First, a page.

News Release

Unequal impacts: The herbivory variability network explores variability in plant, herbivore interactions

USU ecologist Moria Robinson discusses findings published in the journal 'Science'

Peer-Reviewed Publication

Utah State University

Herbivory  on plants


Utah State University ecologist Moria Robinson says herbivory on plants is one of the most important processes in nature. Yet scientists observe uneven distributions of herbivory within plant populations.

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Credit: USU/Moria Robinson

LOGAN, UTAH, USA - For plants, it’s a try-not-to-get-eaten world, where photosynthetic organisms have evolved many different physical and chemical defenses to avoid attack from hungry plant-eating animals and insects. But herbivore damage on plants can be highly variable — even among plants in the same population.

“Herbivory on plants is one of the most important processes in nature,” says Utah State University ecologist Moria Robinson. “Yet, we find puzzling patterns within this common interaction type. We observe highly uneven distributions of herbivory within plant populations, with some plant individuals getting lots of damage and others escaping entirely. But we have limited data to explain this common pattern.”

Robinson, assistant professor in USU’s Department of Biology and Ecology Center, is among leaders of an international collaboration of scientists, founded in 2019, which seeks to better describe and understand how and why patterns in plant-herbivore interactions vary across the globe. The group, known as The Herbivory Variability Network, reports findings from its research, supported by the National Science Foundation, in the Nov. 10 online edition of Science.

The amount of variability within an ecosystem is thought to influence most aspects of plant-herbivore interactions, says Robinson, lead author on the paper, but less is known about what shapes that variability.

“Two plant populations can have the same average herbivory, but in one population each plant could get about the same amount, while in another, all the damage could be concentrated on a few individuals,” she says.

Why the difference?

“That’s why this multi-institution collaboration was formed,” Robinson says. “We sought to look across some of the largest factors that differentiate plant-herbivore systems, including large-scale gradients between temperate and tropical systems, across plant growth forms such as woody and non-woody systems, and across the tree of life. Our network grew and we ended up working with 127 research teams in 34 countries, who surveyed more than 500 species of plants at 790 sites across 116 degrees of latitude.”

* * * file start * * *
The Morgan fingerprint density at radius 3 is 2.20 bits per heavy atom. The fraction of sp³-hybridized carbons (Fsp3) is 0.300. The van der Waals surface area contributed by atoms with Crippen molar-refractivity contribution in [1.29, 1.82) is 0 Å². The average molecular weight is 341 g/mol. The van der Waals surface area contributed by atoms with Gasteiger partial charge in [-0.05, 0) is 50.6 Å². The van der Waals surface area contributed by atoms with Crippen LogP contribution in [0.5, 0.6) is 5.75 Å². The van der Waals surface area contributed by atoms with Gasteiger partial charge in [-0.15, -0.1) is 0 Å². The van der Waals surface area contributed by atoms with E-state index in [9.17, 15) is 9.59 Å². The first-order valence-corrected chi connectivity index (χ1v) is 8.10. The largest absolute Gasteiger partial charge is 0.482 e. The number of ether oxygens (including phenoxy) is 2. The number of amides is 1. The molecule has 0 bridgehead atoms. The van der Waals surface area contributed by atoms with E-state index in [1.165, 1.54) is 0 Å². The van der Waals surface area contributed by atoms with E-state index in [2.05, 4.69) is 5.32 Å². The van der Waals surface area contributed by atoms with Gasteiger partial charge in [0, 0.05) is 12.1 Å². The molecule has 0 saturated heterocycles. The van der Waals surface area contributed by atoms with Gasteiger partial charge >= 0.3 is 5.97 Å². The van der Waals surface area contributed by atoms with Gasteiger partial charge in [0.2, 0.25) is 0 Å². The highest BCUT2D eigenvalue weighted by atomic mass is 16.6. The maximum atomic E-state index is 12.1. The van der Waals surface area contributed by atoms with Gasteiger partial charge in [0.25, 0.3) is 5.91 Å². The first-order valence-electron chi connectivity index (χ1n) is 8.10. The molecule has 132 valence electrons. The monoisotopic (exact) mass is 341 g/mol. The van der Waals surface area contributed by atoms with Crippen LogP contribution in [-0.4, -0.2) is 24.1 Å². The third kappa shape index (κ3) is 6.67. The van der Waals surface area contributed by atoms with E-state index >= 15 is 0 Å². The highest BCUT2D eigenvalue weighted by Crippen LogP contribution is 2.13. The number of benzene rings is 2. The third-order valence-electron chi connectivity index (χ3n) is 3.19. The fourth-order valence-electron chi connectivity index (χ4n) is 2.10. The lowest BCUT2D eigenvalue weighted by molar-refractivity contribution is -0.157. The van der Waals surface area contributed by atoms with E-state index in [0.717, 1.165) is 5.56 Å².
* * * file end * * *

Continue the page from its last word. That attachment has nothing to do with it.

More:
And what did they discover?

“We found the amount of variability in plant-herbivore interactions is a defining feature of ecological systems, just like the average amount of herbivory,” she says. “We found that plants in tropical populations tend to each get a similar amount of herbivore-feeding, whereas in temperate populations, herbivory can vary widely from plant to plant, with a few individual plants sustaining most of the damage.”

Robinson adds the team found herbivory is more even on plant species that are larger in size or woody, and more closely related plant species have more similar distributions of herbivory.

What does this mean?

“When we think about these findings in conjunction with evolutionary theory, we can draw connections between these results and explanations for why certain plants have evolved certain types of defenses, and why rates of evolution may be higher in some areas of the globe compared to others,” she says.

Robinson says the timing of the consortium’s efforts presented unique challenges, because the world was headed into pandemic lockdown as the research got underway.

“In hindsight, I think of this project as creating global community in a time when many of us were uncertain, isolated and experiencing loss,” she says. “Going outside to look at holes in plant leaves was something all of us could do safely, and I was privileged to be able to meet and interact with so many excited scientists around the world and across career stages.”

Her collaborators ranged from a high school student in New York to a graduate student in New Zealand to a seasoned research professor in Nigeria.

“We found human connection and shared interest in the midst of a trying situation, and laid the groundwork for a thriving and enduring research network,” Robinson says.

More than 150 institutions collaborated on the Science paper, including Michigan State University, Montana State University, Florida State University, University of Florida, University of Nevada, Reno; Universidad Nacional Autónoma de México, Case Western Reserve University and the University of Vermont.

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